- Because of his unstinting desire to help others, Kurt has committed a large portion of his time and financial resources to major philanthropic efforts. Today, he is actively involved in leading or supporting more than 40 such humanitarian organizations.
- Most noticeable of all his efforts, is that of chairman of the board of the Gift of Life Program. Organized by Rotarian volunteers in 1973, this project has provided open-heart surgery for more than 1,000 destitute children from 26 different countries. At present, the Gift of Life is supplying various hospitals in Russia with desperately needed medical supplies.
- As a trustee of Booth Memorial Medical Center since 1974, Kurt has chaired the center's medical journal, which raises in excess of $250,000 a year. In addition, when he served as chairman of the community portion of the capital campaign, he raised $2 million to construct a community health center. Yet Kurt also gives of himself. He donated the hospital's first paramedic ambulance, and in 1984, to honor his late wife, Kurt built the Trude Weishaupt Memorial Satellite Dialysis Center, recognized today as one of the most outstanding such facilities in New York State.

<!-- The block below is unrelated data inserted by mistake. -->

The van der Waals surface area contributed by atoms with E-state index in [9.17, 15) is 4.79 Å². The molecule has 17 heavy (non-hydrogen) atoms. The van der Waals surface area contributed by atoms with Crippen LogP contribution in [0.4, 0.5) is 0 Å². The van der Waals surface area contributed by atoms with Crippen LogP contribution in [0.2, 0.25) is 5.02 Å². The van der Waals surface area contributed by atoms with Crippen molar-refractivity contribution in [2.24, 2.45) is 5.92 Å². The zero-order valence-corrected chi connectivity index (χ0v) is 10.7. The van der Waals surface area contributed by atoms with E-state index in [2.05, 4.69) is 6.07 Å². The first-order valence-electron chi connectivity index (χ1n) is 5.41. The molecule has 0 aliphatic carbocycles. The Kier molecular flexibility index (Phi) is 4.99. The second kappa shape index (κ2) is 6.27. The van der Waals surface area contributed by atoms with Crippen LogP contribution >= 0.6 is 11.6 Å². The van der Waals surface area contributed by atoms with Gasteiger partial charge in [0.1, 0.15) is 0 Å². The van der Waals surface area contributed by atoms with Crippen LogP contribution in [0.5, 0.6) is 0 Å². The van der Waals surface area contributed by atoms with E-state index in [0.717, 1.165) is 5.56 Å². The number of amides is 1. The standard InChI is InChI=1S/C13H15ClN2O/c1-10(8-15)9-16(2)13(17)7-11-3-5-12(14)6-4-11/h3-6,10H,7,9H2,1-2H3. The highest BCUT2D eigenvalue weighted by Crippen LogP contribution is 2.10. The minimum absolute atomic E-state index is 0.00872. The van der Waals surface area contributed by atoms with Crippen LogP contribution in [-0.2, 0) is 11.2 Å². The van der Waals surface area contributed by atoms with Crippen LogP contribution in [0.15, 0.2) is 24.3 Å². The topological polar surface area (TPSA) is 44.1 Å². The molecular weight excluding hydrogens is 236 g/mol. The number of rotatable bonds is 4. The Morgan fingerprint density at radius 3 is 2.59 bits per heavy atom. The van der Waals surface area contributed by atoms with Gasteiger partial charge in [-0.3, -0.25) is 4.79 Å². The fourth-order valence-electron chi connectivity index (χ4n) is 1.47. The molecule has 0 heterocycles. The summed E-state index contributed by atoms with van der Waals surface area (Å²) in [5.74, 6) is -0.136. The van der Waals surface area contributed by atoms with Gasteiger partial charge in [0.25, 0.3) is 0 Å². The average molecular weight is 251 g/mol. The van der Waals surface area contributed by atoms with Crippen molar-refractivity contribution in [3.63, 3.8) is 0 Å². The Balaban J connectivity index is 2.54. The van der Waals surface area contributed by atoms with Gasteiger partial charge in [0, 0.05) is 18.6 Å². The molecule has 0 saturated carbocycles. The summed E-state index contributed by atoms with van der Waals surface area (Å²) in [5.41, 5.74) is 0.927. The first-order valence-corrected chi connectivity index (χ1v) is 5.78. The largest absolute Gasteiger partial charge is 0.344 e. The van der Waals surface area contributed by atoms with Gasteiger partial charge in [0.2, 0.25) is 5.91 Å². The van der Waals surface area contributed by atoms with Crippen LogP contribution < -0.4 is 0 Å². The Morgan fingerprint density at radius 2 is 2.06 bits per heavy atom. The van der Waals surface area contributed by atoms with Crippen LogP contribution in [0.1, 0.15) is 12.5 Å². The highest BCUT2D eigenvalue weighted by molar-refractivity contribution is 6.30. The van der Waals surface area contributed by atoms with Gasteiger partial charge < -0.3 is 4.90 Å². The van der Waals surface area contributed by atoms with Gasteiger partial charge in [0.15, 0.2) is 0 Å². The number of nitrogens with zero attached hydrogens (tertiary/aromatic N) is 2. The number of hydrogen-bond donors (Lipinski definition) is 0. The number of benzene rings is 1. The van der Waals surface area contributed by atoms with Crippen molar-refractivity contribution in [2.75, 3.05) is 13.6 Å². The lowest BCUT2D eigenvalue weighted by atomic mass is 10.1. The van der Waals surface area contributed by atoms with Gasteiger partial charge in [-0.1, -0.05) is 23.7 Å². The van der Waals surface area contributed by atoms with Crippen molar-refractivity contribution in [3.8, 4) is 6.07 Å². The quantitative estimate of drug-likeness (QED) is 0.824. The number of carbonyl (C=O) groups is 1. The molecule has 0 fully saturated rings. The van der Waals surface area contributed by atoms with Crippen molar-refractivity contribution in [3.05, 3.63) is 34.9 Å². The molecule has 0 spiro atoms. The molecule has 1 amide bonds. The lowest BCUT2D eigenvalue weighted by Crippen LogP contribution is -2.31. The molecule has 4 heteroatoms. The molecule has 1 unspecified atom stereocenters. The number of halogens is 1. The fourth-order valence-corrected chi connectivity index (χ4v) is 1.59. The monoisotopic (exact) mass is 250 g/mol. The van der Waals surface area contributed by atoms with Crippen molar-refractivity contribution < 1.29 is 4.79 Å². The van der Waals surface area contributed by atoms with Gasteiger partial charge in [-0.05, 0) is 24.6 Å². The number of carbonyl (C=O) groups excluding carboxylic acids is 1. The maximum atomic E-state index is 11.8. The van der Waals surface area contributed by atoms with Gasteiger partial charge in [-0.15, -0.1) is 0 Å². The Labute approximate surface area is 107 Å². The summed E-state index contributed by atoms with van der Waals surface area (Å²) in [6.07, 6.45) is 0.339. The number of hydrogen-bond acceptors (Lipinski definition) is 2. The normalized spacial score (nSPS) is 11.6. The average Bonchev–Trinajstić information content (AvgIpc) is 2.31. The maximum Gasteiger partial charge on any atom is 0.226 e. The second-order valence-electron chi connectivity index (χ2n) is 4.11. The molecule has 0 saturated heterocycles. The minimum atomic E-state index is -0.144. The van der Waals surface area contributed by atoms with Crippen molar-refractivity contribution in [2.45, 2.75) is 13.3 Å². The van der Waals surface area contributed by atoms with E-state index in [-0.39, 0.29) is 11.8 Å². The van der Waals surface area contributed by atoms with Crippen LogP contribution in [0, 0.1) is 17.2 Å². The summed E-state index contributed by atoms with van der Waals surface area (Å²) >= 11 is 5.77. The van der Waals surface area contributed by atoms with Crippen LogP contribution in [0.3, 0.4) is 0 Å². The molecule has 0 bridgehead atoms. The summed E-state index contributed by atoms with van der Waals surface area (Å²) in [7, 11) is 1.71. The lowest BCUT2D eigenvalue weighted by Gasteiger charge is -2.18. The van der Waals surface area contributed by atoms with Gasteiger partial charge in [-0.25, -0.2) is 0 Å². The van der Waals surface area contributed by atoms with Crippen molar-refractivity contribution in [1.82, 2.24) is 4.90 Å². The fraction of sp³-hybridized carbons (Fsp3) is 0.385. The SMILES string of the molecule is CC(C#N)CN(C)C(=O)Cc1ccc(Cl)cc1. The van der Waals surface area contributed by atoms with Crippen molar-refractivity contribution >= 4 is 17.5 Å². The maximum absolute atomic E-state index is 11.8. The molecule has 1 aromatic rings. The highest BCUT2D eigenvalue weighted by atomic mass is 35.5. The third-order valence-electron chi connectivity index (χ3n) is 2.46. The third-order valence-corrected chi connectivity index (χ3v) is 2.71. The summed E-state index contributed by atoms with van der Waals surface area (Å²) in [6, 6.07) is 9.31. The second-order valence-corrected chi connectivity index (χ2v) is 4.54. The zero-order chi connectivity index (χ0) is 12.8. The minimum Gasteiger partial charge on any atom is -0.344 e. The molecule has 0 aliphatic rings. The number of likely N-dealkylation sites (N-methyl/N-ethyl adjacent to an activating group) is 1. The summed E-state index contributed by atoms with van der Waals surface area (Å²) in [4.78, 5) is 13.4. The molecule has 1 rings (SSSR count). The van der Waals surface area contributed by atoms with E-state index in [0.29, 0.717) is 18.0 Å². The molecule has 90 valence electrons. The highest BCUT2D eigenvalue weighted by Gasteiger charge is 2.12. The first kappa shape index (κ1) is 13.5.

- Many other organizations have grown and benefited from Kurt Weishaupt's participation and support. He has served as president of the Flushing Boys Club; president and member of the board of managers of the Flushing YMCA; cochairman of the United Jewish Appeal, stamp and coin division; board member of the Flushing Council on Culture and the Arts; founding member of Philatelic Hobbies for the Wounded; cofounder of Boston's Cardinal Spellman Museum; and board member of the Russian Children's Fund.
- In 1986, new joy came into Kurt's life, when he married Ethel Faye. Together, they have continued to enhance the many projects that have been Kurt's bequest to humanity.
- Kurt Weishaupt will reach the age of 80 years on August 10, 1993. On Saturday, September 11, Kurt Weishupt will celebrate his 80th birthday. He will celebrate it the same way he has lived his life--by giving and by helping others. Indeed, Kurt will be donating more than $700,000 to more than 30 worthy organizations.
- Mr. Speaker, I call upon all of our colleagues in the House of Representatives to rise and express our congratulations and our admiration for this great American, a truly outstanding humanitarian--Kurt Weishaupt--as he celebrates his 80th birthday.